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Bible Commentaries

Arthur Peake's Commentary on the Bible
1 Kings 3

 

 


Introduction

1 Kings 3:1 to 1 Kings 4:34. Early Days, Reign, and Wisdom of Solomon.—The sources of this section are various, and the arrangement of the narrative in the LXX should be noticed. There are (a) a statistical account of Solomon s reign, referred to, apparently in 1 Kings 11:41, as "the book of the acts of Solomon"; (b) a number of narratives about this reign; (c) several Deuteronomic additions—e.g. 1 Kings 3:6; 1 Kings 3:14, etc.: and (d) some very late passages, possibly originally explanatory notes. The history of Solomon's reign really extends from 1 Kings 3:1 to 1 Kings 11:43, and the sources throughout are practically the same, with a special one on the Temple. The LXX has a different arrangement and some long additions, which, however, are as a rule only repetitions from other parts of the section belonging to Solomon, Two of the longest are found after 1 Kings 2:35 and 1 Kings 2:46. The chapters also are somewhat differently arranged, and especially 1 Kings 4 and 1 Kings 5.


Verses 1-28

1 Kings 3:1 to 1 Kings 4:34. Early Days, Reign, and Wisdom of Solomon.—The sources of this section are various, and the arrangement of the narrative in the LXX should be noticed. There are (a) a statistical account of Solomon s reign, referred to, apparently in 1 Kings 11:41, as "the book of the acts of Solomon"; (b) a number of narratives about this reign; (c) several Deuteronomic additions—e.g. 1 Kings 3:6; 1 Kings 3:14, etc.: and (d) some very late passages, possibly originally explanatory notes. The history of Solomon's reign really extends from 1 Kings 3:1 to 1 Kings 11:43, and the sources throughout are practically the same, with a special one on the Temple. The LXX has a different arrangement and some long additions, which, however, are as a rule only repetitions from other parts of the section belonging to Solomon, Two of the longest are found after 1 Kings 2:35 and 1 Kings 2:46. The chapters also are somewhat differently arranged, and especially 1 Kings 4 and 1 Kings 5.

1 Kings 3:1. The verse describing Solomon's alliance with Pharaoh's daughter is misplaced. In the LXX it is combined with 1 Kings 9:16, the taking of Gezer by Pharaoh, and placed at the end of 1 Kings 4. According to the Tell el-Amarna tablets (p. 55) an Egyptian princess might not marry a foreigner. It is therefore supposed that Solomon's father-in-law was a king, not of Egypt (Mizraim), but of Musri, in N. Arabia. But the tablets are at least four centuries earlier than Solomon.

The high-place worship alluded to in 1 Kings 3:3 is acknowledged and deplored throughout the book, and it is confessed that it existed even under virtuous monarchs. The high places were the regular sanctuaries, and no attempt was made to abolish them till the time of Hezekiah (2 Kings 18:4; 2 Kings 18:22), or possibly as late as Josiah (2 Kings 23). The verse appears to be an explanatory gloss, for we find it repeated (1 Kings 15:14, 2 Kings 12:3, etc.). It is obviously not a contemporary judgment of Solomon's age. The high place used by Solomon was Gibeon. A tradition preserved in 2 Chronicles 1:3 placed the Mosaic Tabernacle there. But this is not borne out by what we read in the OT. Gibeon was a Hivite city (Joshua 9:3 ff) which had made a treaty with Israel. Josephus (Ant. viii. 2) reads Hebron, with some plausibility, because Hebron was the ancient seat of the Davidic monarchy (2 Samuel 2:1-3), and was the early sanctuary of the tribe of Judah (2 Samuel 15:7). He also tells us that Solomon was fourteen years old at the time of his accession. Solomon made a great sacrifice of a thousand burnt offerings (1 Kings 3:4) at Gibeon; when he returned to Jerusalem he offered burnt offerings and peace offerings before the Ark (1 Kings 3:15). Some commentators see in 1 Kings 3:15 an addition made to correct the impression that Solomon neglected the lawful altar. But the two sacrifices are different. At Gibeon the victims were wholly consumed; at Jerusalem only a few "burnt offerings" were made, and the peace offerings formed a great sacrificial meal.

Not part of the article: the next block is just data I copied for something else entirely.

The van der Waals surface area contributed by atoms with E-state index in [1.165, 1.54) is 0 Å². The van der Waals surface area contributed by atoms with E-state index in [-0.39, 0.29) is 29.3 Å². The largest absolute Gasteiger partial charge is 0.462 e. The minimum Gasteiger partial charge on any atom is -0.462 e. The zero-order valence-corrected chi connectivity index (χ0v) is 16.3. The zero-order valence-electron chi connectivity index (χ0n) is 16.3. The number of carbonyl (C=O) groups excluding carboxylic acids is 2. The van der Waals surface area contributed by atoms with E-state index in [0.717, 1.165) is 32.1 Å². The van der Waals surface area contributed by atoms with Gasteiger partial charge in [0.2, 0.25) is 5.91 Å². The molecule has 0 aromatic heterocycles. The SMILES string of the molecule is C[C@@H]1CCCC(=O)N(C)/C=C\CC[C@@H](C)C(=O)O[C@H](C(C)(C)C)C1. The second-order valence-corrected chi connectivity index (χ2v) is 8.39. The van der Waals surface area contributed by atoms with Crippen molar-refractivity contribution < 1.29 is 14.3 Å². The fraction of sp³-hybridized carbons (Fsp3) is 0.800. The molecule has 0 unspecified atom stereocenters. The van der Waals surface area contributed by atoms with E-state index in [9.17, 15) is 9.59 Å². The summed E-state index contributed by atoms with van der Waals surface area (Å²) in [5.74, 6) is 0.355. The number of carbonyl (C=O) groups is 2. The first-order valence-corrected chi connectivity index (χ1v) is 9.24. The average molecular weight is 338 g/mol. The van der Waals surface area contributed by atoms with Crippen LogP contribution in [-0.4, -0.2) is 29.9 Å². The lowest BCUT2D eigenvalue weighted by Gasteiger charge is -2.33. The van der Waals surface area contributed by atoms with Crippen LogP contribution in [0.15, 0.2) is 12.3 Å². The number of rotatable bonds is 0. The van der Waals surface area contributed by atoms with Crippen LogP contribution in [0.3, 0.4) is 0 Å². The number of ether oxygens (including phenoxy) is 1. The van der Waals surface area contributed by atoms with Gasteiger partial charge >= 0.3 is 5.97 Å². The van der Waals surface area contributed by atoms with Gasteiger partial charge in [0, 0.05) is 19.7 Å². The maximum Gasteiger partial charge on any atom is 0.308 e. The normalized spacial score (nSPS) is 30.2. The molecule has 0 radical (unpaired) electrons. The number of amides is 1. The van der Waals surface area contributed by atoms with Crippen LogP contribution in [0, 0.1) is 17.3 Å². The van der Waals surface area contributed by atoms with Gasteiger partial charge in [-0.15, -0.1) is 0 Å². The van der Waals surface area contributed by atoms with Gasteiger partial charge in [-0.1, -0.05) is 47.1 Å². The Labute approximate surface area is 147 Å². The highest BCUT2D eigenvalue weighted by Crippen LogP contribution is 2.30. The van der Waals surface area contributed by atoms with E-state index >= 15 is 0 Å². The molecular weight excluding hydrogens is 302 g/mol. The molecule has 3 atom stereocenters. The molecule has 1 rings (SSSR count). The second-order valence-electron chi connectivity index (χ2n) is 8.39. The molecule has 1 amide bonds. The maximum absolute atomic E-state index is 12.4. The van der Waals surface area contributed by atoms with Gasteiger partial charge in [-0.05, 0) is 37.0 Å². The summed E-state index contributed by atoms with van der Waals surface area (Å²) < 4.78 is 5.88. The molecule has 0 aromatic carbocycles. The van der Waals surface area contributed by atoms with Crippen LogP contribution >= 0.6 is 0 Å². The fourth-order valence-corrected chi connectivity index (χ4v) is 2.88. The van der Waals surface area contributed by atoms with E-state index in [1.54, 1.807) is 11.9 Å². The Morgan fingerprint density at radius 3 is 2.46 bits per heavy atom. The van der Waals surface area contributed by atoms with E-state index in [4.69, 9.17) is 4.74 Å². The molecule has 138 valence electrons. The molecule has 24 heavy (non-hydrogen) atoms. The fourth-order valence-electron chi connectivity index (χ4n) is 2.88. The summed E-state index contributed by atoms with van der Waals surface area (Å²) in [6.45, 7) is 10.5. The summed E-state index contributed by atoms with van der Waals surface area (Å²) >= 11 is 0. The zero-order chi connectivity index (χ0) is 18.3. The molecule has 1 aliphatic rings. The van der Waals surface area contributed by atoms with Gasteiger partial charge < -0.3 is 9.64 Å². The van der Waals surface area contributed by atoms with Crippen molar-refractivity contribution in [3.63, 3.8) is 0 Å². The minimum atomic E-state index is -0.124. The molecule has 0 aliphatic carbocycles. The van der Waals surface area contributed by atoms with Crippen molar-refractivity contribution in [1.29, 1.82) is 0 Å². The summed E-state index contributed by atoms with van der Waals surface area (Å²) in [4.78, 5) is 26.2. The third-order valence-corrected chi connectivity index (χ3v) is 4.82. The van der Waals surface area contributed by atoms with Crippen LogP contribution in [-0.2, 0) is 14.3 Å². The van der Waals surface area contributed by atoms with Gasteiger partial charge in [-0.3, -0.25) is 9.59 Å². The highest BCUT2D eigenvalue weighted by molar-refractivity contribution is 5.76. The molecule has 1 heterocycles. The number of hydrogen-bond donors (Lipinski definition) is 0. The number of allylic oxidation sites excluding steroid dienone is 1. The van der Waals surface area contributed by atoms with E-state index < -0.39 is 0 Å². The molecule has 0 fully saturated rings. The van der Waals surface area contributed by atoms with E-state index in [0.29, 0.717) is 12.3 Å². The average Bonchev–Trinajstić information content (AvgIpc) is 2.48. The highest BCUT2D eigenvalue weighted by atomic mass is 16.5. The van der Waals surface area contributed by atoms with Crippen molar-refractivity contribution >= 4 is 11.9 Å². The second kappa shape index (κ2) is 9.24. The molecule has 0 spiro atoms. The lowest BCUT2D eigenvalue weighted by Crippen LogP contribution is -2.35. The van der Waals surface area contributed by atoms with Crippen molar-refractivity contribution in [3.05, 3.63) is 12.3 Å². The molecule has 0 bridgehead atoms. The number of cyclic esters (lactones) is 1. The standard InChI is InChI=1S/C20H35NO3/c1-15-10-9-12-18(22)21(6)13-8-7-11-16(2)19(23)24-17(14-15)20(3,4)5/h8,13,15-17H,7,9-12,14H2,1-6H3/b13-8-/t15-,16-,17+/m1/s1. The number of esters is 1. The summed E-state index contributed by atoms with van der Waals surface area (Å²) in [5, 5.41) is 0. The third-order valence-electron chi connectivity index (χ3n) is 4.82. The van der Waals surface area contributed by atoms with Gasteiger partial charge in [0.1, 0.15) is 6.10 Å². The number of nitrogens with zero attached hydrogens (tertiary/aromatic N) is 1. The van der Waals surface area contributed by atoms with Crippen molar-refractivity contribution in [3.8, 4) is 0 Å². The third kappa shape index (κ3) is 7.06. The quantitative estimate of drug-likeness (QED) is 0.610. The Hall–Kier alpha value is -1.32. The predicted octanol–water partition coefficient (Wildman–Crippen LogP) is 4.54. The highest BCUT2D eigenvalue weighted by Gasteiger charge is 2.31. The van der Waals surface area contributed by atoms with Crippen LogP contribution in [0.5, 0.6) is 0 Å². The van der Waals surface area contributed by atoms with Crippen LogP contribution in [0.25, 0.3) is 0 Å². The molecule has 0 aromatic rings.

It is remarkable that God speaks to Solomon not by prophets, but in dreams (cf. 1 Kings 9:1 f.). Solomon chose wisdom, and was promised riches and honour in addition, and 1 Kings 3:16-28 is given as an example of his "wisdom." To the Hebrews "wisdom" did not mean philosophy so much as shrewdness). The young king's astuteness in the case of the two women would be particularly admired, especially as the duty of a king was to be accessible as a judge (cf. the widow of Tekoa and her alleged case submitted to David, 2 Samuel 14:4 ff.). The simple device by which the youthful Daniel procured the acquittal of Susanna is similar to the story of the judgment of Solomon (Sus. 44-62).

 


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Bibliography Information
Peake, Arthur. "Commentary on 1 Kings 3:4". "Arthur Peake's Commentary on the Bible ". https://www.studylight.org/commentaries/pfc/1-kings-3.html. 1919.

Lectionary Calendar
Thursday, October 29th, 2020
the Week of Proper 25 / Ordinary 30
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